It takes a special kind of gumption to wake up in the morning and say “You know what? I can do better than Airbnb,” but that’s what Andreas King-Geovanis did with Roami. The company added $14 million of equity and venture debt, bringing its funding to a total of $29 million. The company used to be called Sextant Stays, and focuses on short-term rentals with apartment-style units. The company currently operates 500 units across South Florida and New Orleans.
Founded in 2016, Roami sprung from King-Geovanis’ belief that travelers should not be forced to choose between two flawed options: cramped and expensive hotel rooms or inconsistent and unpredictable vacation rentals. By managing the entire building — not just a few floors or units — Roami believes it can create a better experience.
“On paper, I came into the hospitality space as an underdog: no industry connections, no VC funding, no experience and no Wharton MBA. But I never thought of myself as an underdog because I knew it is easier to get those four things than what I, and every Roami team member, innately have: creativity and grit,” says King-Geovanis. “Starting a company as a bootstrapped founder gives you a perspective that can’t be emulated, but like any other team member at Roami, your position has to be earned each quarter. It is not a title for life.”
Bold words for a company backed by $29 million taking on Airbnb and its $81 billion market cap.
The company’s current round was led by Vigo Capital, and the company is planning to use the new capital to broaden its target markets. The company says it started with building a sustainable business before it focused on brand, hence the rebrand from Sextant Stays to Roami.
“Roami is fun, playful and better reflects the personality of our company and our guests,” says King-Geovanis, before outlining his targets for growth.
“We’re going to see a lot of M&A in the next two years — it’s still a highly fragmented industry that’s ripe for consolidation. Just 1% of the inventory on Airbnb is branded and professionalized. When you compare that to 72% in traditional hotels, you begin to realize how nascent our segment really is,” says King-Geovanis. “A few hotel brands — think Soho House or The Standard — have been wildly successful not just because of the level of service, but also because of the potential to meet other, interesting guests while staying there. Our mission is to inspire human connection so, later this year, we’re introducing a world-first: a floating, market-wide amenity. Through our partnership with Arkup, which is in its fourth year, Miami-based guests will have access to a one-of-a-kind space to connect with each other.”
The company says it will continue to double down on existing markets and create even more density, which drives profitability. The fundraise also gives Roami access to larger buildings (200+ units), which were previously out of reach. The company also says it will be investing in technology.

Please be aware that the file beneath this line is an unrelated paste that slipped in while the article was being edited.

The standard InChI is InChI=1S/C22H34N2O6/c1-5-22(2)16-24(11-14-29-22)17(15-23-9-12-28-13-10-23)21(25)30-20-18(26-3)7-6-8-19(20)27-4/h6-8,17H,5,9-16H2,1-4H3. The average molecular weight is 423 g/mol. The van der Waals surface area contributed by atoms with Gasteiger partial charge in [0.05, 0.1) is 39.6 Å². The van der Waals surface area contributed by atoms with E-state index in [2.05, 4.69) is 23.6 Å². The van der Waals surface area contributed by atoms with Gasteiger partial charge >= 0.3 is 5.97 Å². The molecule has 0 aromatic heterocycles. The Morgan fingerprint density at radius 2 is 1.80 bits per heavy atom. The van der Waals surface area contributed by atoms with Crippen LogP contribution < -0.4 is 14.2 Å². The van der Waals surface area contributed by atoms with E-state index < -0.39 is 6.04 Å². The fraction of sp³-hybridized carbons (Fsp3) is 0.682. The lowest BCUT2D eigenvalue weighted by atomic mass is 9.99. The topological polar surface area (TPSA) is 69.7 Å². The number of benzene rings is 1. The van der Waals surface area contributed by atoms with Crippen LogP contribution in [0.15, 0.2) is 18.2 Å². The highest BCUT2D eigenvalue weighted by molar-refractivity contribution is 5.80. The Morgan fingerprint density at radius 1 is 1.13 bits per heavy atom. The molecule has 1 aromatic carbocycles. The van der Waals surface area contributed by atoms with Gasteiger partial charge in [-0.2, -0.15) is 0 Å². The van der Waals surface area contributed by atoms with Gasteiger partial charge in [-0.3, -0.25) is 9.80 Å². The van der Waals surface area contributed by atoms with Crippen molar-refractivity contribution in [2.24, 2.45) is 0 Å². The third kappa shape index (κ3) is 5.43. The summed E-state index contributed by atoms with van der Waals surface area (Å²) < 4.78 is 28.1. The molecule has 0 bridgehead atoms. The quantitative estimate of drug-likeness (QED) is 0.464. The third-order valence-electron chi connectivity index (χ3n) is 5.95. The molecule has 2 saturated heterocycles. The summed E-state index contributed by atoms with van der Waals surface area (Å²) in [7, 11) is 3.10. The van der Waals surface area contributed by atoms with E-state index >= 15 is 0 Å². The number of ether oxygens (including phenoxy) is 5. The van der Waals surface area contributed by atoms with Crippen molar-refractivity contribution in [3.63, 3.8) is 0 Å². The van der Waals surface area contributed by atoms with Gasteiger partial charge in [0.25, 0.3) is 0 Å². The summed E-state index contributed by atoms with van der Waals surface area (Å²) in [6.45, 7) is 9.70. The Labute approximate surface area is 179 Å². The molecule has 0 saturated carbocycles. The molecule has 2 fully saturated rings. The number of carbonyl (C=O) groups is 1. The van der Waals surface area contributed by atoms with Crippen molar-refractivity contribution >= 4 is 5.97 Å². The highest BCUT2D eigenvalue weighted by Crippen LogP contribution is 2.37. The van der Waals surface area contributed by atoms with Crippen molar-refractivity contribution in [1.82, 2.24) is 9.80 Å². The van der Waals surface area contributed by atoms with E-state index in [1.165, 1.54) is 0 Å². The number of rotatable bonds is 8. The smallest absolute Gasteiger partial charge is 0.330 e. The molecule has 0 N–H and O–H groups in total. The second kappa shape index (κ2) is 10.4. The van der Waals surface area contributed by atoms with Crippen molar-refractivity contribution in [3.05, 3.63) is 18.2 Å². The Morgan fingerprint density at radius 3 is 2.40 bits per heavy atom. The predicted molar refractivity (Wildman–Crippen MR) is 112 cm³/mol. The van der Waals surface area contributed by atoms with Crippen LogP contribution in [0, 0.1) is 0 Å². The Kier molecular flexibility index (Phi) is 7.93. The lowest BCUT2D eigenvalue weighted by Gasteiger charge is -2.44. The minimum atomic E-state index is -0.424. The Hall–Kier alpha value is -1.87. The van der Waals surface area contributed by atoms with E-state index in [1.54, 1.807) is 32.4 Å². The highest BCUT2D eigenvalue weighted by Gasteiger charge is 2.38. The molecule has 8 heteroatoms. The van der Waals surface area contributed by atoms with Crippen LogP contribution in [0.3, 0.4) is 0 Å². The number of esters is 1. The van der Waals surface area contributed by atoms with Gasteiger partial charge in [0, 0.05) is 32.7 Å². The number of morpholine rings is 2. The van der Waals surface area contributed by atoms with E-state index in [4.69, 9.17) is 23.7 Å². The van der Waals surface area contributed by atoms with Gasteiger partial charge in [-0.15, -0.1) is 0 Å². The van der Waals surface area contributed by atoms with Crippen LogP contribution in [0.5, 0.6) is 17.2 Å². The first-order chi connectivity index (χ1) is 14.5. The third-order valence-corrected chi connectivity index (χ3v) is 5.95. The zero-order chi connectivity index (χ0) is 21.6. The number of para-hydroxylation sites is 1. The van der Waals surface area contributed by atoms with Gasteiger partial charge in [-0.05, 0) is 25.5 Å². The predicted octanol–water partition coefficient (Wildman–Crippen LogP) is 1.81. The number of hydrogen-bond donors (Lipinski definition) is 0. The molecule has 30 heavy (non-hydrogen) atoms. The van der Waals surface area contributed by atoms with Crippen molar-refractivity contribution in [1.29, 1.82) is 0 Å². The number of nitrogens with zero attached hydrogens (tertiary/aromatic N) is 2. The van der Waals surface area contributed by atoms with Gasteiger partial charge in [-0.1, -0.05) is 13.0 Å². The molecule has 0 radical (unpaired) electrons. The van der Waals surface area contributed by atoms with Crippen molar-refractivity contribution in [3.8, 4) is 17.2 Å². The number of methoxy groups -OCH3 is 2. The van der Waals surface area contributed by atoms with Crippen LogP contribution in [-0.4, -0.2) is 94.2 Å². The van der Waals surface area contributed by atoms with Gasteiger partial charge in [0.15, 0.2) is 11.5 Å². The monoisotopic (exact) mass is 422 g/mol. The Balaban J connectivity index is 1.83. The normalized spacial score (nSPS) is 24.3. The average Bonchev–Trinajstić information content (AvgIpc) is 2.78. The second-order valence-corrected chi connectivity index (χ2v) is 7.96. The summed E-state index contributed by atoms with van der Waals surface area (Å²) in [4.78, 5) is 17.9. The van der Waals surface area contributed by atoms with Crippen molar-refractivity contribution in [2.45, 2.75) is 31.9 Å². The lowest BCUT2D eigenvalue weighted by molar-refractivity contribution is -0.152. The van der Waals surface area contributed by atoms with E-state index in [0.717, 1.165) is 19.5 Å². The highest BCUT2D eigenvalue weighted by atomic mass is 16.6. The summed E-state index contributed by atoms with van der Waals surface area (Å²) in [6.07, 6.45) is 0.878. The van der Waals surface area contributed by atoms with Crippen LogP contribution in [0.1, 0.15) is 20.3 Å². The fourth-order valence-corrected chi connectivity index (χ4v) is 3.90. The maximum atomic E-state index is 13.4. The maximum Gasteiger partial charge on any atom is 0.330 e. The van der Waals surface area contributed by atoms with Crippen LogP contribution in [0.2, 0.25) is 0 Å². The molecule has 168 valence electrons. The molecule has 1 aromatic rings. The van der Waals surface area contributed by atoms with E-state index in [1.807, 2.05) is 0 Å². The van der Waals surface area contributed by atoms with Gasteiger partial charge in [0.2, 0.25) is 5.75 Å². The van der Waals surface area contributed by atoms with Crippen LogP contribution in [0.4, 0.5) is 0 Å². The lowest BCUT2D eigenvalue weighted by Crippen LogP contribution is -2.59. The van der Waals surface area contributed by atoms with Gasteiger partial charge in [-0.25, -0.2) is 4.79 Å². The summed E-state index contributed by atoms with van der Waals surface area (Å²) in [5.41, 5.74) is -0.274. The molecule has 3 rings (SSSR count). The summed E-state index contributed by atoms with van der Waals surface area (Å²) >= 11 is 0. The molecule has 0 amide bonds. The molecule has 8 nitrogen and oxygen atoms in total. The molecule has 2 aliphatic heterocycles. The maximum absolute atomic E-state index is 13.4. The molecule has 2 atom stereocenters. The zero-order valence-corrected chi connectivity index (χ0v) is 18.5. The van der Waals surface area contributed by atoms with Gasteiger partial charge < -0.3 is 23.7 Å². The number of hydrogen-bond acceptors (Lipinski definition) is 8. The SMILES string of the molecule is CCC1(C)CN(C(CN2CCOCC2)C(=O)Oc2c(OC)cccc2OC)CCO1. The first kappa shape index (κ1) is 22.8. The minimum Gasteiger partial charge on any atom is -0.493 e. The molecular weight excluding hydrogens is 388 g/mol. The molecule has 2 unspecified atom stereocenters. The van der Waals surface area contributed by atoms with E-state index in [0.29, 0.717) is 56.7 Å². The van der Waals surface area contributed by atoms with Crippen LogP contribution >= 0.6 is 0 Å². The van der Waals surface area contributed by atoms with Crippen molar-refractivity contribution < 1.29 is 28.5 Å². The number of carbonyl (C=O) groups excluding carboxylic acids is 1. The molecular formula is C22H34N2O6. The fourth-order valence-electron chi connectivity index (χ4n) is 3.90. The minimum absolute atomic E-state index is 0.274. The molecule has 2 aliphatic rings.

“This is a business that should be funded by the guests, and this fundraise gives us the scale and margins needed to self-fund future growth,” King-Geovanis says.
Taking on three industries
In the long term, the company has visions of taking on three trillion-dollar industries at once: hospitality, residential management and real estate.
“Guests will stay at a Roami, and have their most memorable vacation. Then, they will return home to their apartment, which Roami also manages. Imagine, for a moment, if The Standard was not just your go-to choice for travel, but also your landlord,” King-Geovani dreams out loud. “Traditional residential management has been largely unchanged the last few decades, and renters want more flexibility, mobility and, most importantly, human connection. And finally, we’ll begin purchasing our most profitable properties, giving us total creative control and even better margins.”
The company claims it received multiple term sheets and ultimately decided to partner with Vigo Capital, a Miami-based VC firm that invests exclusively in hospitality and multi-family throughout the U.S. and Europe. The company also added Joe Fraiman (the former co-founder of Lyric) and Jordan Allen (the former founder and CEO of Stay Alfred) to its advisory board.
“We’re proud to support Roami as they reimagine the way the world lives, works, and travels” said Kirill Vinogradov at Vigo Capital in a statement provided by Roami. “The company’s consistent growth since 2020 despite volatile external conditions proves that they truly understand how to satisfy the needs of the modern Roamer and we’re looking forward to seeing their continued growth and expansion.”
In the long run, Roami is doubling down on the importance of human connection — interestingly, also the starting point for Airbnb, back in the mists of time before it became a commercialized platform.
“When you first start a company, success is important to you for an obvious reason: It’s your livelihood. As you begin to grow, that balance shifts to the welfare and livelihood of your co-workers and partners, and their families,” King-Geovanis says. “Roami has over 250 co-workers, vendors, and landlords who rely on our success. In our current stage, where we’ve reached relative stability, that reason is now gravitating towards our mission: inspire human connection.”